Revista Española de Cardiología (English Edition) Revista Española de Cardiología (English Edition)
Rev Esp Cardiol. 2011;64:594-8 - Vol. 64 Num.07 DOI: 10.1016/j.rec.2011.03.010

Changing Epidemiology of Native Valve Infective Endocarditis

Juan C. Castillo a,, Manuel P. Anguita a, Martín Ruiz a, Luisa Peña a, Marta Santisteban a, Miguel Puentes a, José M. Arizón a, José Suárez de Lezo a

a Servicio de Cardiología, Hospital Universitario Reina Sofía, Córdoba, Spain

Keywords

Endocarditis. Epidemiology. Native valve.

Abstract

Introduction and objectives

The aim of our study is to assess changes in the epidemiologic features of patients with native valve infective endocarditis.

Methods

We analyzed a prospective series of 228 cases of native valve infective endocarditis in non-intravenous drug users attending our center between 1987 and 2009. We compared three subperiods: 1987-1994 (67 cases), 1995-2002 (74 cases) and 2003-2009 (87 cases).

Results

The mean age of patients has progressively increased (38±22 years in the first subperiod vs 60±16 years in the third; P<.001), as has the proportion of cases without predisposing heart disease (25%, 46% and 67%; P<.001). Incidence of mitral valve prolapse remained stable (12%, 18% and 11%). Percentages of patients with predisposing heart disease and who were aware of their condition have fallen in recent years (45%, 27% and 21%; P<.001). A portal of entry for the infection could not be identified in 64%. Overall, Staphylococcus aureus is the most frequent causative organism (26%) whereas the percentage of cases caused by Streptococcus viridans remains unaltered (22%, 20% and 24%).

Conclusions

We found significant changes in the epidemiology of native valve infective endocarditis. The incidence of patients without predisposing heart disease has increased significantly and staphylococci are the most frequent causative organisms.

Article

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INTRODUCTION

Historically, infective endocarditis (IE) affected patients with predisposing valvular heart conditions caused by rheumatic disease, and streptococcus of the viridans type were the most frequent pathogens.1 This continues to be the principal form of presentation in emerging countries where prevalence of rheumatic diseases remains high. In the developed world, mitral valve prolapse is currently considered the most frequent predisposing illness in patients with IE.2, 3 Many recent studies point to Staphylococcus aureus as the most frequent causative organism in IE.4, 5, 6, 7 However, these clinical observations come from tertiary centers and may not reflect the real changes affecting IE epidemiology.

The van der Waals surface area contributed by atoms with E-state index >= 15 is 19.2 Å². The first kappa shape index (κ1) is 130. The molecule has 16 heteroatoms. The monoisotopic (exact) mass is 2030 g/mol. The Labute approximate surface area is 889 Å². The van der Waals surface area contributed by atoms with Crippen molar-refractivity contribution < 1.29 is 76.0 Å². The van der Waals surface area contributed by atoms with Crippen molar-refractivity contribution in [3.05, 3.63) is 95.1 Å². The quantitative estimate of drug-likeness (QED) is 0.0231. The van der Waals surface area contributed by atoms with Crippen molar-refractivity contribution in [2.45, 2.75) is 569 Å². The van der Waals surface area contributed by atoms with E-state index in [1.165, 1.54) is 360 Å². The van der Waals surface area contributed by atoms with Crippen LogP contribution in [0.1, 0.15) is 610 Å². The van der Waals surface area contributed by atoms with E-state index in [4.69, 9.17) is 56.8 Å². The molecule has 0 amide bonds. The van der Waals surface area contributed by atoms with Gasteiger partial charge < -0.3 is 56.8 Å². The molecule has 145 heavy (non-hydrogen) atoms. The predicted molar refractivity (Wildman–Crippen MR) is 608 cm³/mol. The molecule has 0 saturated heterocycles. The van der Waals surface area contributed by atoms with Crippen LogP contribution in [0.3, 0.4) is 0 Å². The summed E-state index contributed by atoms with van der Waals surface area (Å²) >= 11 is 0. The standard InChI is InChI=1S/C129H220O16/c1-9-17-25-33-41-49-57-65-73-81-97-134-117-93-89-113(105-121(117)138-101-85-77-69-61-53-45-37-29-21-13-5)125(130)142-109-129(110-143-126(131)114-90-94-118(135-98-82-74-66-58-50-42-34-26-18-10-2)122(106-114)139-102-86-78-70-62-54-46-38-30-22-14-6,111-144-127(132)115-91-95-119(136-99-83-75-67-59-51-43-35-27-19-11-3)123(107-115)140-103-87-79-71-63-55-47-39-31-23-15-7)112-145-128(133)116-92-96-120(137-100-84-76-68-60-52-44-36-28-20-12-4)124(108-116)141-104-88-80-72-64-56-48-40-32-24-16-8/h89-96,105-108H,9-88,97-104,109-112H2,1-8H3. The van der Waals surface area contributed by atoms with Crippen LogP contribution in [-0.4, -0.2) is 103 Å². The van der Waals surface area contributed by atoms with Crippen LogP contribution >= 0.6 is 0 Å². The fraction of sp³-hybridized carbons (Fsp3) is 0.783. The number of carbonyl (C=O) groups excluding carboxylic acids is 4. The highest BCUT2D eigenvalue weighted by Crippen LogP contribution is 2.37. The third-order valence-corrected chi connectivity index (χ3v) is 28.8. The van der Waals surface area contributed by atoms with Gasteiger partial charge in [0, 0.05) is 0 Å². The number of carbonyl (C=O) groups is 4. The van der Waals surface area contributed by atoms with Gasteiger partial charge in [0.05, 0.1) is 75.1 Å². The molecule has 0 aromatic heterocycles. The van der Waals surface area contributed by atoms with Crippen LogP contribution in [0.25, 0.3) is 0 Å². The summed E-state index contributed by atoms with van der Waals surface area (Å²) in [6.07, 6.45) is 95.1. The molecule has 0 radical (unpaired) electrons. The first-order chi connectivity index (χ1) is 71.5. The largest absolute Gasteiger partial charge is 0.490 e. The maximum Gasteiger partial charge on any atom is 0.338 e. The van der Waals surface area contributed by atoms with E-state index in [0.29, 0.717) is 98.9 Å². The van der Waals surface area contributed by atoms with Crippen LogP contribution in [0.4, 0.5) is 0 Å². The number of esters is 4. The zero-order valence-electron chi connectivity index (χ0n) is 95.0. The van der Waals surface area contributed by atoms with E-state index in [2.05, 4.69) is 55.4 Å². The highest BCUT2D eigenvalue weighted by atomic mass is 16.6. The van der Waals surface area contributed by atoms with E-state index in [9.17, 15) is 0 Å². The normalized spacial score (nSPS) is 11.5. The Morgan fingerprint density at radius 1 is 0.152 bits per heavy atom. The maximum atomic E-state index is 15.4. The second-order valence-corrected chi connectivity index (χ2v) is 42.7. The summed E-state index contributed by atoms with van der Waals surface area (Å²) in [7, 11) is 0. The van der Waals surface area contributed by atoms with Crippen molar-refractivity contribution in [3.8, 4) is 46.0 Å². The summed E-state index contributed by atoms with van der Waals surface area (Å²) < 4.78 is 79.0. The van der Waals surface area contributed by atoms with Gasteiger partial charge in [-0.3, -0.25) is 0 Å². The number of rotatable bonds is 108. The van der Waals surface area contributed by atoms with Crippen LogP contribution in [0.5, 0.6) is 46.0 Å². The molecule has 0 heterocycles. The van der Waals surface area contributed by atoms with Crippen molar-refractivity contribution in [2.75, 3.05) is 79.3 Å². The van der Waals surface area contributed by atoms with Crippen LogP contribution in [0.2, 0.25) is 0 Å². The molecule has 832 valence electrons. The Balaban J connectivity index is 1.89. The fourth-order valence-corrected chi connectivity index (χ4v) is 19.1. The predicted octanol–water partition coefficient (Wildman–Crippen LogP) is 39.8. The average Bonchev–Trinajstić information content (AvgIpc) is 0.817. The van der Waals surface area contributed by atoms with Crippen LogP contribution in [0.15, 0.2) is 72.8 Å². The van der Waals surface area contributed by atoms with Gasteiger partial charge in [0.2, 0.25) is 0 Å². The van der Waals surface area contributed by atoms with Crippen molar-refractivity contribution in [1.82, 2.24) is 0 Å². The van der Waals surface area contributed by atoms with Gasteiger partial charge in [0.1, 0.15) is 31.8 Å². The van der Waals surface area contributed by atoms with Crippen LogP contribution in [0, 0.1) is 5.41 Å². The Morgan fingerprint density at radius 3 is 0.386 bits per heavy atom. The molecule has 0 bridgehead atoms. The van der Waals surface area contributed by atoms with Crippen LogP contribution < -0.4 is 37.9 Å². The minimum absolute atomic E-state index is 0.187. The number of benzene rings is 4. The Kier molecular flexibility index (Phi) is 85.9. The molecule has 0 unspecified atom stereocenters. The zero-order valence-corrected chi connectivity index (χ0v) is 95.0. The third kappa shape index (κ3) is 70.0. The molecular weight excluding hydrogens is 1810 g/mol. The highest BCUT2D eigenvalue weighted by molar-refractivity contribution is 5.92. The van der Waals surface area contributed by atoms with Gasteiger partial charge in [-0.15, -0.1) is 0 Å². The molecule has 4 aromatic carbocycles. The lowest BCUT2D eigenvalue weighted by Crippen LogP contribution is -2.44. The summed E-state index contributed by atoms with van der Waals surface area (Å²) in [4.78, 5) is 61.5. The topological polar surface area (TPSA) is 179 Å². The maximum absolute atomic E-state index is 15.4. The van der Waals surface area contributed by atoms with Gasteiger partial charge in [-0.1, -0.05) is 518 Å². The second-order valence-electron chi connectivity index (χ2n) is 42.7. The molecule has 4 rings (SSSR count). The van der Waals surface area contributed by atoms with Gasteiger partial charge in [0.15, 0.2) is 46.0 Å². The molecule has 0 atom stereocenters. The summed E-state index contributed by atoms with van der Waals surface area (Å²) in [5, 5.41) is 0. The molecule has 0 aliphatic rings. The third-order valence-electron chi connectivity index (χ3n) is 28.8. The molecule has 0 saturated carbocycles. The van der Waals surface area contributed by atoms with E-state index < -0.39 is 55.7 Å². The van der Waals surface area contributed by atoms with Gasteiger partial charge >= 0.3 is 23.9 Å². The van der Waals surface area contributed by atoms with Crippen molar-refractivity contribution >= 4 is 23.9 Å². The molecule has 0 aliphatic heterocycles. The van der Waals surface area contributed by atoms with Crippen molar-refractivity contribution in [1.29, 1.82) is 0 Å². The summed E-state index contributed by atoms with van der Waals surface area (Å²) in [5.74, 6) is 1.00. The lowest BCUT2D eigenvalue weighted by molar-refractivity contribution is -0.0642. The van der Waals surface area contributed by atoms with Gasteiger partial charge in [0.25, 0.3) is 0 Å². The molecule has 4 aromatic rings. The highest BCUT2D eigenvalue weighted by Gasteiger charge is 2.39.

The objective of our study is to analyze the clinical, epidemiologic and microbiologic characteristics of patients with native valve IE over a long period and the changes that occur.

METHODS

In our center, 331 consecutive cases of IE in non-intravenous drug users (IVDU) were diagnosed between January 1987 and December 2009. Our hospital is a tertiary center which during the study period was the referral center for cardiovascular surgery in the Spanish provinces of Córdoba and Jaén (the area includes 2 regional hospitals in Córdoba and 4 hospitals in Jaén). At our center, patients diagnosed with IE are traditionally admitted to the cardiology service only. Patients enrolled in this study came from the emergency room, internal medicine, or echocardiography. Thirty patients (9%) were referred from other hospitals. The incidence of patients from other centers remained constant during the study period. We excluded 23 IVDU patients, 7% of all those diagnosed with IE, because their characteristic clinical profile has a greater proportion of tricuspid valve IE, an infection usually caused by S. aureus; their prognosis tends to be more positive than that of other native valve IE patients; and in most cases cardiac surgery is not required. Until 1994, IE diagnosis was based on criteria described by Von Reyn et al.8 Post-1994, criteria proposed by Durack et al.9 were used and, later, modified Duke criteria.10 Since 2004, we have applied the European Cardiology Society's new diagnostic criteria.2 In this series, 228 patients had native valve IE and these were selected for analysis in the present study. Diagnosis of predisposing heart disease (rheumatic, congenital, or degenerative) was obtained from clinical case histories and was essentially based on echocardiography. To analyze variation in clinical and epidemiologic profiles, we arbitrarily divided the 23-year study period into 3 more or less equal subperiods (including 8, 8, and 7 years, respectively): 1987-1994 with 67 cases, 1995-2002 with 74 cases, and 2003-2009 with 87 cases. To analyze trends in variables over time, we needed at least 3 comparison periods. We decided to use this minimum number because 4 or more would have made the number of cases in each subgroup very small. Transesophageal echocardiography has been available in our center since 1990. We considered hospitalization for antibiotic treatment, which generally lasted 4 weeks, as the active phase of the illness. Indications for surgery during the active phase (early surgery) were the appearance of severe heart failure due to valve or prosthesis dysfunction; persistent sepsis despite correct antibiotic treatment; appearance of local complications such as abscesses, pseudoanaeurysms and fistulas; repeated embolisms; and cases caused by aggressive organisms that generally did not respond to antibiotics, such as fungi, Coxiella spp, and Brucella spp. Indications for surgery did not differ over the study period. We defined urgent surgery as that which could not be postponed>24h without putting the patient's life at risk, and elective surgery as that which could be delayed a few days without increasing the risk to the patient's life. Early death was defined as that occurring inhospital, prior to discharge. Deaths following discharge were considered as late.